Introduction Phoenix is the capital and largest city of Arizona, a state in the U.S, and also the fifth largest city in the U.S. It’s located in North-eastern of the Sonoran desert, so Phoenix has a hot climate with a little precipitation. It Phoenix has a population of 1,601,587 according to the 2009 estimate of Census Bureau. Phoenix eventually became a major transportation station in North America, and a main financial, industrial, and cultural center in South-western United States. Phoenix was incorporated as a city in 1881 after being founded in 1861 near the Salt River, near its confluence with the Gila River.
Founding The history of Phoenix as a city begins with Jack Swilling, an American Civil War veteran who had come west to seek wealth in the 1850s and worked mostly in Wickenburg. On a trip in 1857, he stopped to rest at the foot of the White Tank Mountains. Swilling observed the abandoned river valley and considered its potential for farming, much like that already cultivated by the military further east near Fort McDowell, which was build by the U.S army to put down the Native American riot. The terrain and climate were optimal; only a regular source of water was necessary. The existence of the old Hohokam ruins, showing clear paths for canals, made Swilling imagine new possibilities. Swilling had a series of canals built which followed those of the ancient Native American system. A small community formed that same year about 4 miles (6 km) east of the present city. It was first called Pumpkinville due to the large pumpkins that grew in fields along the canals. Later it was called Swilling's Mill in his honor, though later renamed to Helling Mill, Mill City, and finally, East Phoenix. Swilling wanted to name the city "Stonewall", after General Stonewall Jackson. Others suggested the name of "Salina". However, neither name was supported by the community. Finally, Lord Darrell Duppa suggested the name "Phoenix", as it described a city born from the ruins of a former civilization, and everybody agreed to that name.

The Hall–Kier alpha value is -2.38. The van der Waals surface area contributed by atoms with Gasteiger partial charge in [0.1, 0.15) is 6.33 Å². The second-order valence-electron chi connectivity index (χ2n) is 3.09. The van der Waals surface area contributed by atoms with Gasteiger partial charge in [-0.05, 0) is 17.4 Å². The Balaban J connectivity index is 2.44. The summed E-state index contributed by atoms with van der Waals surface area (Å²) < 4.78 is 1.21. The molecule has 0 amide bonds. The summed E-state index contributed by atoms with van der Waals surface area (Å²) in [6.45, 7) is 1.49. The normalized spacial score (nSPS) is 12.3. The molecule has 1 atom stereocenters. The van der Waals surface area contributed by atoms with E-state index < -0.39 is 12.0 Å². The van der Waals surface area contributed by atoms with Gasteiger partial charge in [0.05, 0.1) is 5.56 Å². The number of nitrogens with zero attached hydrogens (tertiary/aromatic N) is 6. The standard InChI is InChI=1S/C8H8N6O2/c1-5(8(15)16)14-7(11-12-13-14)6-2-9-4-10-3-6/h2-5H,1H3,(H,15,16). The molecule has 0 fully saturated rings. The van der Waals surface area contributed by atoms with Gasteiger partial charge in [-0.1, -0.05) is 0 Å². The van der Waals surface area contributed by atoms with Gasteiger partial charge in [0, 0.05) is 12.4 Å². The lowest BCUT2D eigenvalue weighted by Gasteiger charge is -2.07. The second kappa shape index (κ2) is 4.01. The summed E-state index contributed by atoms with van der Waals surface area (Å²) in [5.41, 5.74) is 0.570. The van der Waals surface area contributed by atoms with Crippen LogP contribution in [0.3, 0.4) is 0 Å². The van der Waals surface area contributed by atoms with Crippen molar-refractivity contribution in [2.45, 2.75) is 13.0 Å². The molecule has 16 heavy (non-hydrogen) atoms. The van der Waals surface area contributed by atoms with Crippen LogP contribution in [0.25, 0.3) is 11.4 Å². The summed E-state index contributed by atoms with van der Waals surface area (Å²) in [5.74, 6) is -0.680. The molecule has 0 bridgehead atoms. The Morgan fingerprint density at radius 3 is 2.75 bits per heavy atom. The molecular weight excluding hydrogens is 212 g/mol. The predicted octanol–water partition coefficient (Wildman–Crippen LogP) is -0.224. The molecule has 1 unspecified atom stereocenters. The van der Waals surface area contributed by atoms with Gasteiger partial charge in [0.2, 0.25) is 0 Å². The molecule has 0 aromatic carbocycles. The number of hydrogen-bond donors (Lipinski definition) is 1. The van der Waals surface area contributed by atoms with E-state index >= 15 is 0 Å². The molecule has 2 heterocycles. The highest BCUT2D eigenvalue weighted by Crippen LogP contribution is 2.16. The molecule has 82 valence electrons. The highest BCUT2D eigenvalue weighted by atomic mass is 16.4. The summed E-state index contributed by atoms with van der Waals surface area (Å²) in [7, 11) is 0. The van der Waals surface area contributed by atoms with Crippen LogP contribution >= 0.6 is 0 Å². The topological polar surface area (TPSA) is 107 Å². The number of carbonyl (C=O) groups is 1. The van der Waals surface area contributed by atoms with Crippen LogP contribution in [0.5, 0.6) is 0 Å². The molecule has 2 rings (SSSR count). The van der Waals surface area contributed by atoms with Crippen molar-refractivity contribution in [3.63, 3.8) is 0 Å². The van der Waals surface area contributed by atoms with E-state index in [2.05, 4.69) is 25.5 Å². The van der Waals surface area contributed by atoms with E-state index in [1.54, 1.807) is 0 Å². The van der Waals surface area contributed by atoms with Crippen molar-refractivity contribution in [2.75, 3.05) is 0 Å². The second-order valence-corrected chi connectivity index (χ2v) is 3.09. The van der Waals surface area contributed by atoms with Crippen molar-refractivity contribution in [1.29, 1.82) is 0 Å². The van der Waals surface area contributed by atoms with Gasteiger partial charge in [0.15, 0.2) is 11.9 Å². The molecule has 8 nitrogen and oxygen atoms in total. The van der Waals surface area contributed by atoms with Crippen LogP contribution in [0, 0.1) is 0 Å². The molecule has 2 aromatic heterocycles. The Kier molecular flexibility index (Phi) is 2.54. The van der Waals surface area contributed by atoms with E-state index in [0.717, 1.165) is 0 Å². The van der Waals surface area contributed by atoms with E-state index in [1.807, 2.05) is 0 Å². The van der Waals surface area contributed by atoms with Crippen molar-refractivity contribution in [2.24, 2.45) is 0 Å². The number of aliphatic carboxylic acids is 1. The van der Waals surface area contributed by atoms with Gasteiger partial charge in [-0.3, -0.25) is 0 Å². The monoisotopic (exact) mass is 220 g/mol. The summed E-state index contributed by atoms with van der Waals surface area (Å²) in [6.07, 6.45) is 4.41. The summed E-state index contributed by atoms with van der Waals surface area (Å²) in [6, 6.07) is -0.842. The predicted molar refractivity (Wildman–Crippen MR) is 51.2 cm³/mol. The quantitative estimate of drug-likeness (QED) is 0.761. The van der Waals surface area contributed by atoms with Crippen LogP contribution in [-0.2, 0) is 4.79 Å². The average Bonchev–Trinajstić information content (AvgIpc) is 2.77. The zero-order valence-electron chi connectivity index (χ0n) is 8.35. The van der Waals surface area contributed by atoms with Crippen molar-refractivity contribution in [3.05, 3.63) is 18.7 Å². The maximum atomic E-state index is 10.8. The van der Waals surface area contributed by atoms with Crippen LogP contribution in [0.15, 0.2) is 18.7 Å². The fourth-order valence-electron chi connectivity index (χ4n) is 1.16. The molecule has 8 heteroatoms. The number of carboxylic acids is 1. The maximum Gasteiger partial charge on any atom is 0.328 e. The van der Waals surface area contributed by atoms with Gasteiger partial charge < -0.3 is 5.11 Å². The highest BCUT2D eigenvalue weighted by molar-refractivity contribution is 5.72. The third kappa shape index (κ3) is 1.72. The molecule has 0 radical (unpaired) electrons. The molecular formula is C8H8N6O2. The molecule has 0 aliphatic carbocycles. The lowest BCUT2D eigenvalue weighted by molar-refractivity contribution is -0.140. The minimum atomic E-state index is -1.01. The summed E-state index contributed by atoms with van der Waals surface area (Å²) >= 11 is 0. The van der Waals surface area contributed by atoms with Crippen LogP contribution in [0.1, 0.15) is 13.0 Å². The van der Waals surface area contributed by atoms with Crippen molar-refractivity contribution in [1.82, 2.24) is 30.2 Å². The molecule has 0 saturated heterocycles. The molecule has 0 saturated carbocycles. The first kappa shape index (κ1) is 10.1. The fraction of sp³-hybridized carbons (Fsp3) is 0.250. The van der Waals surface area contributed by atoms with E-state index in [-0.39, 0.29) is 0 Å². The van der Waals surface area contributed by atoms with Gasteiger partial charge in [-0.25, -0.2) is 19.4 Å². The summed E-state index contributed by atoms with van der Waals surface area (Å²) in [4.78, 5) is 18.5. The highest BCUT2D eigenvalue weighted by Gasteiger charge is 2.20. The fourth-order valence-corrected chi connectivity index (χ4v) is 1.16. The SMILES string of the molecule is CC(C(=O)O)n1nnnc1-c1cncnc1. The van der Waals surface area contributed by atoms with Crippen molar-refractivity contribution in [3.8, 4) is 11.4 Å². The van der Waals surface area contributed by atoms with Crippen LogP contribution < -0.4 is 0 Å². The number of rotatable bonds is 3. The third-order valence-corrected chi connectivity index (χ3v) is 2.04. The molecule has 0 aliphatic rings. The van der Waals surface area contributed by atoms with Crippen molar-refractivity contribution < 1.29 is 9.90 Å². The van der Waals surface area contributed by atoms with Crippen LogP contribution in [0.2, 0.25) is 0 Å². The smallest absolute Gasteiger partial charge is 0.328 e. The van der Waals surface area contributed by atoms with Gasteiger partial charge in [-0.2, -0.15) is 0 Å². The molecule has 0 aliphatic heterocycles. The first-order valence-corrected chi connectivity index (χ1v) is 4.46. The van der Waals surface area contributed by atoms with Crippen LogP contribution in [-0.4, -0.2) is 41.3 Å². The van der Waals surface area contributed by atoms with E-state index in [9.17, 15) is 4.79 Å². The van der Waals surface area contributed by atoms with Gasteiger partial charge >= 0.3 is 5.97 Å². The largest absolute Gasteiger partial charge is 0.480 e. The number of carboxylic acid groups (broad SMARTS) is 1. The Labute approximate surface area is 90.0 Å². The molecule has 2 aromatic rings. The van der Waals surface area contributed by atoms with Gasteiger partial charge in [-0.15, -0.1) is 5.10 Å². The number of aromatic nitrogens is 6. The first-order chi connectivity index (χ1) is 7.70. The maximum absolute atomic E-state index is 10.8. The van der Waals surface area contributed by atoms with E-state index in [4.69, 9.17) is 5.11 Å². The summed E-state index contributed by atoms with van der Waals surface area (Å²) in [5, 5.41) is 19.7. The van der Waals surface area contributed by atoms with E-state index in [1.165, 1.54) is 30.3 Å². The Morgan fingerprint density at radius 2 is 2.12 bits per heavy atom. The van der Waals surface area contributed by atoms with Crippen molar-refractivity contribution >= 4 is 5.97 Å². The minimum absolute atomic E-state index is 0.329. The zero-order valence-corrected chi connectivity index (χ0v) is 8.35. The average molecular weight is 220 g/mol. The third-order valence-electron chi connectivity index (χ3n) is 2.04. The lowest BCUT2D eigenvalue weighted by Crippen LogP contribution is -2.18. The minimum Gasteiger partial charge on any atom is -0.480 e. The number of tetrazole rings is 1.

Modern Phoenix Phoenix has maintained a growth streak in recent years, growing by 24.2% since 2000. This makes it the second-fastest-growing metropolitan area in the United States following only Las Vegas, whose population has grown by 29.2% since 2000. In 2008, Phoenix was one of the hardest hit by the Subprime mortgage crisis. In early 2009, the median home price was $150,000, down from its $262,000 peak in recent years. Crime rates in Phoenix have gone down in recent years and once troubled, decaying neighborhoods such as South Mountain, Alhambra, and Maryvale have recovered and stabilized. Recently Downtown Phoenix and the central core have experienced renewed interest and growth, resulting in numerous restaurant, stores and businesses opening or relocating to central Phoenix.[
Government As the capital of Arizona, Phoenix houses the state government. In 1913, the commission form of government was adopted. The city of Phoenix is served by a city council consisting of a mayor and eight city council members. The mayor is elected in a citywide vote to a four-year term. Phoenix City Council members are elected to four-year terms by voters in each of the eight separate districts that they represent. The current mayor of Phoenix is Phil Gordon, who was elected to a four-year term in 2003 and re-elected to an additional four-year term in 2007. The mayor and city council members have equal voting power to adopt ordinances and set the policies that govern the city. Phoenix operates under a council-manager form of government, with a strong city manager supervising all city departments and executing policies adopted by the Council.